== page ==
British Marines conduct live fire exercises at Camp Lejeune

8 Jun 2004 | Lance Cpl. Ruben D. Maestre

Click.  That was the eerie sound heard a split second before the blast of a British-operated Milan Anti-Tank Missile System unleashed a wire-guided missile down-range toward a target.

The heavy weapons operators of the anti-tank missile called out their operating procedures before firing the missile.  A leader of the crew tapped the gunner on the head, signaling to fire.  The missile, with an explosive charge, raced down range before exploding into a fireball against a discarded tank.

Members of the civilian media stood nearby and marveled at the accurate spectacle displayed by the Royal Marines.

British Marines, assigned with 42 Commando, Royal Marines, conducted a live-fire exercise with their anti-tank missiles at G-3 Impact Range here June 8. 

“We are absolutely delighted to be here,” said Lt. Col. Buster Howes, commander, 42 Commando, Royal Marines.  “We have been here a week now, working with the U.S. Marine Corps.”

The Royal Marines are part of a greater effort involving joint training and live-fire exercises with American, Dutch and French Marine units during Combined Joint Task Force Exercises held here this month. 

“This type of joint training is extremely important, as future battlefields will almost certainly involve join and combined forces working together,” said 1st Lt. Clark “Fenway” Carpenter, the CJTFEX public affairs officer here.  “We are very committed to honing our ability to operate in these environment and see the Combined Joint Task Force Exercise as an opportunity to further enhance our flexibility and capabilities.”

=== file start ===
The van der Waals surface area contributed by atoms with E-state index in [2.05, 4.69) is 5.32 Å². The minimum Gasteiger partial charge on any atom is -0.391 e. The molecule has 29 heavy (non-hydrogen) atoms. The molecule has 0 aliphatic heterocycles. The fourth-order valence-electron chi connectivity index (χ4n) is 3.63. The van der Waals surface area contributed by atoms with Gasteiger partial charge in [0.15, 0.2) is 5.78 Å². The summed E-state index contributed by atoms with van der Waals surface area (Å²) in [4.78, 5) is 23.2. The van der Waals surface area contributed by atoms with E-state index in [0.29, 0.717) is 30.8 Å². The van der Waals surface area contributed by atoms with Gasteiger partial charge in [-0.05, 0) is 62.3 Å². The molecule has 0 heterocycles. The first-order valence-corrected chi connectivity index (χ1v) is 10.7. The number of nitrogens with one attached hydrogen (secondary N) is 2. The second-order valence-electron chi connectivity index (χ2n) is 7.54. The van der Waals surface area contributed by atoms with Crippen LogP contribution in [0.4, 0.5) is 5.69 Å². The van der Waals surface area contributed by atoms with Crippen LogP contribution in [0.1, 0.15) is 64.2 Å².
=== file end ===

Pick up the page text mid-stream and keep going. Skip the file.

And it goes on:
The Royal Marines, eager of the opportunity to train here, are ready to conduct continued field exercises within the area.

“What we’re hoping to do is train in Camp Lejeune as if it where a jungle,” said Howes of the swamps, insects and humidity here.  “The live anti-ambush drills [they have also conducted] have been a huge opportunity for us.”

During this particular training evolution, the British troops received an opportunity to fire their Milan anti-tank missiles.  Similar to the Tube-launched, Optically tracked, Wire-guided, Missile Systems within the inventory of the Marine Corps, the Milan is smaller in size, yet still packs a punch to any enemy tank.  Conducting a live-fire shoot here gave them a chance to fire this weapons system.

“We don’t get a chance to do much live firing,” said Lt. Guy Wadge, a native of Newcastle, England, and a Royal Navy media operations officer assigned with the unit.  “You all have better ranges than in the U.K. [United Kingdom] to train with.”

Besides the opportunities provided by the firing ranges here, the Royal Marines firing their missiles got to train in a climate not familiar to the British Isles. 

“Getting used to the hot climate and getting our drills squared away are some of the things that we’ve trained on,” said Royal Marine Andrew Keane, an anti-tank, heavy weapons operator involved in firing the missile.  “I’m just having a good time.”

Despite the important live-fire training conducted with the missiles, the British commander wanted to emphasize their relationship with the U.S. Marine Corps.

“Its great that we’ve spent two weeks here,” said Howes.  “Despite that, we are only six-and-a-half thousand strong, we hugely prize our relationship with them.”